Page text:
„When Scythrop grew up, he was sent, as usual, to a public school, where a little learning was painfully beaten into him, and from thence to the university, where it was carefully taken out of him.“

—  Thomas Love Peacock, buch Nightmare Abbey

Nightmare Abbey, chapter I (1818).

Übernommen aus Wikiquote. Letzte Aktualisierung 3. Juni 2021. Geschichte
Thomas Love Peacock Foto
Thomas Love Peacock3
britischer Schriftsteller und Literaturkritiker 1785 - 1866

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„From childhood we are trained to have problems. When we are sent to school, we have to learn how to write, how to read, and all the rest of it.“

—  Jiddu Krishnamurti Indian spiritual philosopher 1895 - 1986

Quelle: 1980s, That Benediction is Where You Are (1985), p. 18
Kontext: From childhood we are trained to have problems. When we are sent to school, we have to learn how to write, how to read, and all the rest of it. How to write becomes a problem to the child. Please follow this carefully. Mathematics becomes a problem, history becomes a problem, as does chemistry. So the child is educated, from childhood, to live with problems — the problem of God, problem of a dozen things. So our brains are conditioned, trained, educated to live with problems. From childhood we have done this. What happens when a brain is educated in problems? It can never solve problems; it can only create more problems. When a brain that is trained to have problems, and to live with problems, solves one problem, in the very solution of that problem, it creates more problems. From childhood we are trained, educated to live with problems and, therefore, being centred in problems, we can never solve any problem completely. It is only the free brain that is not conditioned to problems that can solve problems. It is one of our constant burdens to have problems all the time. Therefore our brains are never quiet, free to observe, to look. So we are asking: Is it possible not to have a single problem but to face problems? But to understand those problems, and to totally resolve them, the brain must be free.

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„The bad poet is usually unconscious where he ought to be conscious, and conscious where he ought to be unconscious.“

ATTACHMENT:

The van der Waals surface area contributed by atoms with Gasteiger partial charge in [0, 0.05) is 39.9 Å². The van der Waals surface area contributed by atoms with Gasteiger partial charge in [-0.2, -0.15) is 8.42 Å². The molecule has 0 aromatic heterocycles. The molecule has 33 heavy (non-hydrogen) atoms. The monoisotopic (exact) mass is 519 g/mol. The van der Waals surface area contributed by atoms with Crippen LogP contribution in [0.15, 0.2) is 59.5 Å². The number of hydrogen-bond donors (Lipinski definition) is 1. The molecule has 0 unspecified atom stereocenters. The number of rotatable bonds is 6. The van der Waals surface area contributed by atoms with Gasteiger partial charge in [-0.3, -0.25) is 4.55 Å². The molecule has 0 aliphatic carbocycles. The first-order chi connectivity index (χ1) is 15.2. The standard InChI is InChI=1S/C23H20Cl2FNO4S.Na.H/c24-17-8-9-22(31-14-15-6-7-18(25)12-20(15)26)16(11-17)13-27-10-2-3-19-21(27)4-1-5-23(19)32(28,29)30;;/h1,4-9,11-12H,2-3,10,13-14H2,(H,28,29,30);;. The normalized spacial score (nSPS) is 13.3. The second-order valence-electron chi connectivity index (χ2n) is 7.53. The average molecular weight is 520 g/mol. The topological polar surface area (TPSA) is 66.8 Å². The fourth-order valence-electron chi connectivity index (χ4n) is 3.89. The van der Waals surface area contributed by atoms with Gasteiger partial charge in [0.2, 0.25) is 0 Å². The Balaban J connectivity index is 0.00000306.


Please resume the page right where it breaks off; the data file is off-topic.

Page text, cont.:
—  T.S. Eliot, buch Tradition and the Individual Talent

Tradition and the Individual Talent (1919)
Kontext: The bad poet is usually unconscious where he ought to be conscious, and conscious where he ought to be unconscious. Both errors tend to make him "personal." Poetry is not a turning loose of emotion, but an escape from emotion; it is not the expression of personality, but an escape from personality. But, of course, only those who have personality and emotions know what it means to want to escape from these things.

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„The end of learning is to know God, and out of that knowledge to love Him and imitate Him.“

—  John Milton English epic poet 1608 - 1674

Quote reported in Josiah Hotchkiss Gilbert, Dictionary of Burning Words of Brilliant Writers (1895), p. 364

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„Pearson shut out of science everything which the nineteenth-century had brought into it. He told his scholars that they must put up with a fraction of the universe, and a very small fraction at that — the circle reached by the senses, where sequence could be taken for granted.“

—  Henry Adams journalist, historian, academic, novelist 1838 - 1918

Adams quotes — and takes the title of this chapter — from Karl Pearson's classic work The Grammar of Science: "In the chaos behind sensations, in the 'beyond' of sense-impressions, we cannot infer necessity, order or routine, for these are concepts formed by the mind of man on this side of sense-impressions." "Briefly chaos is all that science can logically assert of the supersensuous."
The Education of Henry Adams (1907)

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